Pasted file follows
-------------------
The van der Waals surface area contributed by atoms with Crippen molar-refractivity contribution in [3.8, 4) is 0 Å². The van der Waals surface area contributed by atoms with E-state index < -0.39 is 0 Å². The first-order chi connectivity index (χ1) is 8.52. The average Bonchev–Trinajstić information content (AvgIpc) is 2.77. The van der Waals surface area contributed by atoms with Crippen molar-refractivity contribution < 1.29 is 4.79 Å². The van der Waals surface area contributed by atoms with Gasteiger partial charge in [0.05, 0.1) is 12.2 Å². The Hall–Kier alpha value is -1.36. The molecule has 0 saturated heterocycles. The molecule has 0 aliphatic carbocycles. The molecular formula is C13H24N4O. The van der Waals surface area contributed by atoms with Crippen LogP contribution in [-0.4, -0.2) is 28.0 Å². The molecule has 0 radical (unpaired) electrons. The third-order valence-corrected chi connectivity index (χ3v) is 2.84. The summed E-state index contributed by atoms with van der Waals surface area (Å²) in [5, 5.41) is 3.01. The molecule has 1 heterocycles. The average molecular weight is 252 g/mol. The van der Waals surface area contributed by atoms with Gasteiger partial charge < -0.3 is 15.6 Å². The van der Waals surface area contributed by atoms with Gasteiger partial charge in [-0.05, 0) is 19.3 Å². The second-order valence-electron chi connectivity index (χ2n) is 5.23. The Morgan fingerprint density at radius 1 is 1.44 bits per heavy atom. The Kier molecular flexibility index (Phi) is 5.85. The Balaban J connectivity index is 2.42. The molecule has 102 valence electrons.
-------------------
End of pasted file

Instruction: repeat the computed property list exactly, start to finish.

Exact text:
The van der Waals surface area contributed by atoms with Crippen molar-refractivity contribution in [3.8, 4) is 0 Å². The van der Waals surface area contributed by atoms with E-state index < -0.39 is 0 Å². The first-order chi connectivity index (χ1) is 8.52. The average Bonchev–Trinajstić information content (AvgIpc) is 2.77. The van der Waals surface area contributed by atoms with Crippen molar-refractivity contribution < 1.29 is 4.79 Å². The van der Waals surface area contributed by atoms with Gasteiger partial charge in [0.05, 0.1) is 12.2 Å². The Hall–Kier alpha value is -1.36. The molecule has 0 saturated heterocycles. The molecule has 0 aliphatic carbocycles. The molecular formula is C13H24N4O. The van der Waals surface area contributed by atoms with Crippen LogP contribution in [-0.4, -0.2) is 28.0 Å². The molecule has 0 radical (unpaired) electrons. The third-order valence-corrected chi connectivity index (χ3v) is 2.84. The summed E-state index contributed by atoms with van der Waals surface area (Å²) in [5, 5.41) is 3.01. The molecule has 1 heterocycles. The average molecular weight is 252 g/mol. The van der Waals surface area contributed by atoms with Gasteiger partial charge < -0.3 is 15.6 Å². The van der Waals surface area contributed by atoms with Gasteiger partial charge in [-0.05, 0) is 19.3 Å². The second-order valence-electron chi connectivity index (χ2n) is 5.23. The Morgan fingerprint density at radius 1 is 1.44 bits per heavy atom. The Kier molecular flexibility index (Phi) is 5.85. The Balaban J connectivity index is 2.42. The molecule has 102 valence electrons.